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The goal of the jconch project is to produce a reliable, safe set of implementations for common tasks in mulithreaded Java applications. The goal is to be similar in spirit to the way that Spring scraps the boilerplate for common user tasks in database work.

Current Functionality

  • Logical Equivalence Locking -- Both synchronized and ReadWriteLock-based based on logical equivalence (#equals) instead of reference equality (==).
  • Thread-safe Lazy Map -- Good for caching look-ups in a multithreaded environment. Use this to substantially improve performance in cases where repeated expensive look-ups are occurring.
  • Fast, Thread-safe Multiple-Key Objects -- For when storing one object as a key to a map just isn't enough.
  • Easy Spring Integration -- Architected with an eye towards making life easy for Spring users.

Might Someday Do List

(If you want this stuff, vote for the issue.)

  • Generic Functors -- Versions of Commons-Collections functors that have type information.
  • Naturally Multithreaded Producer/Consumer Chains -- An easy way of representing distinct stages of a pipeline and configuring their threading model.
  • Groovy-based Pipeline Builder -- Because Groovy's Builders are cool.

Want to Keep Up-To-Date?

You can get notices when things happen with JConch by subscribing to the JConch mailing list. Just send an e-mail to Messages will all be prepended with [jconch], so it'll be easy to create a rule to handle them. You can also subscribe to the JConch RSS feed if you don't feel like sharing your e-mail address.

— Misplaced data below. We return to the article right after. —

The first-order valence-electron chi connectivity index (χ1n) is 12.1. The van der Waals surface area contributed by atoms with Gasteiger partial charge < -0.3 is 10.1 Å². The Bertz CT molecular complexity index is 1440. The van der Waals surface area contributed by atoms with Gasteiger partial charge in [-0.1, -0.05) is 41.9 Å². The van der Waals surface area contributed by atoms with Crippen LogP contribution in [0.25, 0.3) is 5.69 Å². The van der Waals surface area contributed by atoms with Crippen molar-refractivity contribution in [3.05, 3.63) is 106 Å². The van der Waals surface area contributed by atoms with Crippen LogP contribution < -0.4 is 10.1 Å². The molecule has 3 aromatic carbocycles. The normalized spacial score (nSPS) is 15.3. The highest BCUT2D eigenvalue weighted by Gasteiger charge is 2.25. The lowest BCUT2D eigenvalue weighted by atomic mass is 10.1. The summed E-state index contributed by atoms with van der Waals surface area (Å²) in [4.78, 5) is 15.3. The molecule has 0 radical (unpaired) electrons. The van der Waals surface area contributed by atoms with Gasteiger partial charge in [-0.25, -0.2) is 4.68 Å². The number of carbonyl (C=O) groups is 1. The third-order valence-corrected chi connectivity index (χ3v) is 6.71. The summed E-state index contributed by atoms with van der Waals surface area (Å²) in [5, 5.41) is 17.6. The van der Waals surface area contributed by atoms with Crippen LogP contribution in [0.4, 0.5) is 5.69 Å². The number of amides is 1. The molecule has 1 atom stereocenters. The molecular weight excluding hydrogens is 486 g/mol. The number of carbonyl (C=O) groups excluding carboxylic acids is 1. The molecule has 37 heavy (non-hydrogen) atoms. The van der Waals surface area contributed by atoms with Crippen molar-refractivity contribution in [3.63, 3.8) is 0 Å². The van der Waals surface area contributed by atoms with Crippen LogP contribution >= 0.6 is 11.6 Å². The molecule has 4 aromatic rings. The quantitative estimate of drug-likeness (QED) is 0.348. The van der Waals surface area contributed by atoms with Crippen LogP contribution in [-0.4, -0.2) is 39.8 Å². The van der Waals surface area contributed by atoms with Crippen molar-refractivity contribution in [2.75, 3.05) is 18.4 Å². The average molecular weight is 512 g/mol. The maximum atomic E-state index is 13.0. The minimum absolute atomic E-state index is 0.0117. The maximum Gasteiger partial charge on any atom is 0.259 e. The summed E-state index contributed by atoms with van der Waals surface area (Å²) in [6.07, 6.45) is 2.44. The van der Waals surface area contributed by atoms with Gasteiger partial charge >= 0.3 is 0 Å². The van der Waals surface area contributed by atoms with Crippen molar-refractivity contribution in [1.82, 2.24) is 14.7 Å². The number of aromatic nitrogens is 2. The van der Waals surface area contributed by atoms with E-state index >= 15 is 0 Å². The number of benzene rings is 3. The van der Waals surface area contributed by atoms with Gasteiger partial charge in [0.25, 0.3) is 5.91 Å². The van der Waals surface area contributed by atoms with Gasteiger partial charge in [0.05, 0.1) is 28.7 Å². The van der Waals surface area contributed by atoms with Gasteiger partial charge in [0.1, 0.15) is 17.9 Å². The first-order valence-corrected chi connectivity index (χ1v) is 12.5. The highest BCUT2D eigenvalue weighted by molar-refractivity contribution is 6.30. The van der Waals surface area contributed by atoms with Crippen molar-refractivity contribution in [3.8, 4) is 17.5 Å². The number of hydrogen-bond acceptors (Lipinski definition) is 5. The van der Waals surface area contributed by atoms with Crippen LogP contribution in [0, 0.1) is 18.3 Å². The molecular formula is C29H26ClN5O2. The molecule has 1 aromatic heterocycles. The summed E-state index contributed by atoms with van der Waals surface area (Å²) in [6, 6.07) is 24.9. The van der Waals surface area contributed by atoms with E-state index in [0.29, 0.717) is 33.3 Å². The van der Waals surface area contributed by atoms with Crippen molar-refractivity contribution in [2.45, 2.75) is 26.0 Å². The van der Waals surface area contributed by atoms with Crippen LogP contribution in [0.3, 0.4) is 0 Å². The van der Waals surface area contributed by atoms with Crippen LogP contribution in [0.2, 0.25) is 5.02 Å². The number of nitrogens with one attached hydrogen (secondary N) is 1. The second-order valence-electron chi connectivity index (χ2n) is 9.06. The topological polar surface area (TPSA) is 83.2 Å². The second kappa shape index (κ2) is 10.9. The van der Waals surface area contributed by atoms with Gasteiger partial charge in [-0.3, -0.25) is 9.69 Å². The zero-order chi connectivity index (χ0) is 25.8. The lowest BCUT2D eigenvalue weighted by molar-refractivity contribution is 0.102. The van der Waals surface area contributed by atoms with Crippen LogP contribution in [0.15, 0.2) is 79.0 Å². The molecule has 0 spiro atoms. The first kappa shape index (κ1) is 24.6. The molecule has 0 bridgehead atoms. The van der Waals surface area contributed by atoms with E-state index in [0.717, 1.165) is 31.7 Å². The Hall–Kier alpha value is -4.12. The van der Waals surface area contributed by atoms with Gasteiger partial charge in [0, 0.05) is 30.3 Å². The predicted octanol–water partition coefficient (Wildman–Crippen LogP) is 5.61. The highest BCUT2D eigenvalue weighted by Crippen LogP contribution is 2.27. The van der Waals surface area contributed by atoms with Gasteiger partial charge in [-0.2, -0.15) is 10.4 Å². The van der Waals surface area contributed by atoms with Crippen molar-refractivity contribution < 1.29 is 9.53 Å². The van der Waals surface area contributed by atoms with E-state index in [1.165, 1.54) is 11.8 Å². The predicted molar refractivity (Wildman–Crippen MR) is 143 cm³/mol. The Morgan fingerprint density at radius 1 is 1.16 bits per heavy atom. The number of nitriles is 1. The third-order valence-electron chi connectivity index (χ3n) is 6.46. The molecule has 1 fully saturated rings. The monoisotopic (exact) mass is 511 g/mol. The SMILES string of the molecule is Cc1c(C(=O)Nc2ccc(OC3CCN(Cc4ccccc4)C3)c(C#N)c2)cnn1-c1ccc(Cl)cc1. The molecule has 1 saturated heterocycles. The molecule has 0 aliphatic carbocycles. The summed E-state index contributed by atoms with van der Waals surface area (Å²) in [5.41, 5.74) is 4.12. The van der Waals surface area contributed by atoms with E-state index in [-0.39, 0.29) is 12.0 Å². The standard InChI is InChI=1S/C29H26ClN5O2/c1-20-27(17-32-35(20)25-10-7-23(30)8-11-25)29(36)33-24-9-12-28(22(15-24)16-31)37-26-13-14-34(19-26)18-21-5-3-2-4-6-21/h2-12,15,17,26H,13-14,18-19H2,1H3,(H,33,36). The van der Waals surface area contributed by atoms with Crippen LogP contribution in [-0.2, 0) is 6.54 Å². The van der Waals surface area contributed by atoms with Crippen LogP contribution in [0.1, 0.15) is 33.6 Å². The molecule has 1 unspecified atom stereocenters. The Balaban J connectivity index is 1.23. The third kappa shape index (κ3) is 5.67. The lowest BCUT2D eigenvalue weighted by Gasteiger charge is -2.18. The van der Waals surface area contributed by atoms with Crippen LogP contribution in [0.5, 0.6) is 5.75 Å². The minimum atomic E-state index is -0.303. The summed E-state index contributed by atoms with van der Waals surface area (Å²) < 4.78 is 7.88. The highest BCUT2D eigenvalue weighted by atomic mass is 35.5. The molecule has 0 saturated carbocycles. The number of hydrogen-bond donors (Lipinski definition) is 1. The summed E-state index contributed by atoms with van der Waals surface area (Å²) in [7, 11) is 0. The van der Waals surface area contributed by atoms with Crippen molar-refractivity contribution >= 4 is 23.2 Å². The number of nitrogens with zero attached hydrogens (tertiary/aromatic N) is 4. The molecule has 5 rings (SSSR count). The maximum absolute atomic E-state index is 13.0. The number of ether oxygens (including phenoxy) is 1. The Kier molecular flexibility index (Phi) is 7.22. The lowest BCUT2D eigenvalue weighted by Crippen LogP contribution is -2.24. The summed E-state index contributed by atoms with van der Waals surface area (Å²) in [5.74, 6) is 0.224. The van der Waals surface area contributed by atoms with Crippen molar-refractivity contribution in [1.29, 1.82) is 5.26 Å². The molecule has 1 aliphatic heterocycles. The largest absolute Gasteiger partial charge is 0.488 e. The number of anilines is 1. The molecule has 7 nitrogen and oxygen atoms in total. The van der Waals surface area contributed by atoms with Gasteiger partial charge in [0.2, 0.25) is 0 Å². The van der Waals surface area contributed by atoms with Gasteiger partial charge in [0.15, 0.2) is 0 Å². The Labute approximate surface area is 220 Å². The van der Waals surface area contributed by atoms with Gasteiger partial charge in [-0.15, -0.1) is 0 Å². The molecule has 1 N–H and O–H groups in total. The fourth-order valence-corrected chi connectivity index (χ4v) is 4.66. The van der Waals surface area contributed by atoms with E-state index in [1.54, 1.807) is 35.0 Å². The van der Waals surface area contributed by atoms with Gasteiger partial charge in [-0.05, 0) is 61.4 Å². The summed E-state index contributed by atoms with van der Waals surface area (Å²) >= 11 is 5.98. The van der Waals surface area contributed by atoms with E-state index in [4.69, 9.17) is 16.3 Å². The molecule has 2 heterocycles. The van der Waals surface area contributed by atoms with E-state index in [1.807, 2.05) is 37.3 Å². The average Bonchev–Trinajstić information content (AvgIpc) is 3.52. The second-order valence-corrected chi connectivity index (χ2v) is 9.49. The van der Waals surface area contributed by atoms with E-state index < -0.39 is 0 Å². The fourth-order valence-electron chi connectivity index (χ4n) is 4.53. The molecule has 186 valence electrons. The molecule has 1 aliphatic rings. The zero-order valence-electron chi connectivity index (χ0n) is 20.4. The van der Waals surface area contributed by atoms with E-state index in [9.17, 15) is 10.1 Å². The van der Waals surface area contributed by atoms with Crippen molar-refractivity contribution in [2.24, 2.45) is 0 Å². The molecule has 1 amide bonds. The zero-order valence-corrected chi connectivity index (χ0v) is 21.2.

Requirements for Use

  • Java 1.5 or later
  • Commons-Lang and Commons-Collections, which any respectable Java application should probably already have in play. The specific versions used in development are provided in the "dep" archive (see Downloads).

What's In a Name?

While the project started out as the Java CONCurrency Handler, it's taken on an additional meaning through an idiosyncracy. The conch has been a symbol of deciding who gets a turn to speak in meetings, probably based on its use as such in 'Lord of the Flies'. That seems very fitting for a concurrency system!

What about java.util.concurrent?

This package requires a Java5 or greater JRE. While Java5 added many low-level concurrency tools (which are used in this class), it does not provide 'grab-and-go' solutions for common concurrency problems. For instance, while it provides Semaphore and CompletionService, useful tools for development, it does not provide an actual producer/consumer framework.

Who is Behind All This?

As of now, all development has been done by Robert Fischer of Smokejumper Consulting. If you've got tricky concurrency problems or just generally need some expertise on Java/Groovy development, drop him a line.

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